Nine years ago, while following my two and three year-old boys around the park, I was shocked by the complete lack of manners of a group of young children who just joined us on the slide.
At least my children knew their please’s and thank you’s I thought, congratulating myself on a mothering job done well.
Jump forward two years and it dawned on me those children were not rude, but part of a special needs preschool class that visited the park on a regular basis—the same class that my youngest son ended up attending. Talk about payback.
Looking back, I probably could have figured out that these kids were special, but I was too busy boosting my insecurities as a mother to realize that something else might be going on. I now know, after years of chasing my autistic son when he grabs someone’s drink or steals a toy, you can’t judge a situation until you really know what’s going on.
The truth is we’re all doing the best we can each and every day. And no matter what we do, chances are one or more of our kids will end up on a therapist’s couch. There’s no manual on being a good parent. Sure, there are plenty of books about toddler tantrums, teaching kids self-esteem, learning how to talk so kids will listen, etc.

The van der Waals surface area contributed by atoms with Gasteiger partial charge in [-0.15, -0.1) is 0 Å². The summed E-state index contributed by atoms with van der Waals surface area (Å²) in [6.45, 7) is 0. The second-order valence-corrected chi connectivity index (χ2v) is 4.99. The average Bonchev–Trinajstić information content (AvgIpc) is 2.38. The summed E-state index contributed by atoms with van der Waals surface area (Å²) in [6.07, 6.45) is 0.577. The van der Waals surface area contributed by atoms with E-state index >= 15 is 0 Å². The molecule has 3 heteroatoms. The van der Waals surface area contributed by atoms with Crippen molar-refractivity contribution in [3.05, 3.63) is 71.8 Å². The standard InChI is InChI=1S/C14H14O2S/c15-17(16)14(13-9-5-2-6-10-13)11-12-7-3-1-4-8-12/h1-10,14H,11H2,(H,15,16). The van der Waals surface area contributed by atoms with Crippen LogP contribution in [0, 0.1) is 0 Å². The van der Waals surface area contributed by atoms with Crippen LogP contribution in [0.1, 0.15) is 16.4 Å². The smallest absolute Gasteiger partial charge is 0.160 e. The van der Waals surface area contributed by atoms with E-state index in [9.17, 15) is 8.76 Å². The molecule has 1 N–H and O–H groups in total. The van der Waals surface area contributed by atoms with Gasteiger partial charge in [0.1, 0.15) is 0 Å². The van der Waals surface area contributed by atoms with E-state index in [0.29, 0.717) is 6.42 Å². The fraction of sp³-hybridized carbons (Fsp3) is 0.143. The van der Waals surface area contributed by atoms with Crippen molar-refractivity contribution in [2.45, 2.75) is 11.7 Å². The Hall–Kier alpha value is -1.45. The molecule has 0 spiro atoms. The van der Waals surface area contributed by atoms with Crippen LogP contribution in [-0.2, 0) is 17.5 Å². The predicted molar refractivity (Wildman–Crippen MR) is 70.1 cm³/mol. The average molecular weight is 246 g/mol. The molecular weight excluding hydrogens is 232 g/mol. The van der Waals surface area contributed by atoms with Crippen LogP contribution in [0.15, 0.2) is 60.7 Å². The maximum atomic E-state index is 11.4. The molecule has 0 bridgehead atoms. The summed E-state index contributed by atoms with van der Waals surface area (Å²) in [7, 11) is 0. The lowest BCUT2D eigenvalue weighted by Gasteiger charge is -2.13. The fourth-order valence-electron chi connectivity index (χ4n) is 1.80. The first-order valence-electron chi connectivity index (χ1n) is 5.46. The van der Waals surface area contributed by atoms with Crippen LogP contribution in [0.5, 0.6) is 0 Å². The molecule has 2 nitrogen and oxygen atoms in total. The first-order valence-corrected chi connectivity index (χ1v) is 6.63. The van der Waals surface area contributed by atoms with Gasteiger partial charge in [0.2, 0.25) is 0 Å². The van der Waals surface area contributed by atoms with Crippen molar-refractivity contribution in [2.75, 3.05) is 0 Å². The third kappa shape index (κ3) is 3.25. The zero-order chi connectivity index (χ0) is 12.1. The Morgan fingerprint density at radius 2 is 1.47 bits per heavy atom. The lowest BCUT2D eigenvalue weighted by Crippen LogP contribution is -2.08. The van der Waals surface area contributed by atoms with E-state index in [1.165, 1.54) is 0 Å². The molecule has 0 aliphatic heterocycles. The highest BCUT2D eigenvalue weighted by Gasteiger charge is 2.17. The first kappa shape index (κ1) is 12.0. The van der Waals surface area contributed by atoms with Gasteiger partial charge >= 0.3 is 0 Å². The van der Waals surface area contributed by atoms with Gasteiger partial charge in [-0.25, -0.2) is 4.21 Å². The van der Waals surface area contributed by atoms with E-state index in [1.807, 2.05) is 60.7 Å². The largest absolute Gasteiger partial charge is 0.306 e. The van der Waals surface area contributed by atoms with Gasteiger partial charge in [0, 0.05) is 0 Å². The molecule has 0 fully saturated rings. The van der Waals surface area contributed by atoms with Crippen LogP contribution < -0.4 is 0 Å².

The best parenting advice I ever got was from my oldest son’s teacher (herself a mother with older children). She said, “Just tell them you love them every single day.” And forget about what every other parent is doing. Most of all, never ask the question, “What’s wrong with those parents?”
I certainly am no angel when it comes to judging others. Sometimes I do it to excuse my own bad decisions. Other times I do it to cover for letting my kids watch inappropriate movies and play video games for hours on end. And then there are days when I’m just feeling sorry for myself for having a special needs son (who, despite not talking, has given me this gift of wisdom).
So I’d like to propose a truce. No more judging. Instead let’s pay it forward. Smile at the parents whose kid keeps kicking your seat on the plane. Hold a door for the mother wrestling with her toddler. Call your friend and offer support when her son gets suspended. Trade gossip for empathy. And never wait for Mother’s Day to tell your mom and friends, “Job well done, no matter what.”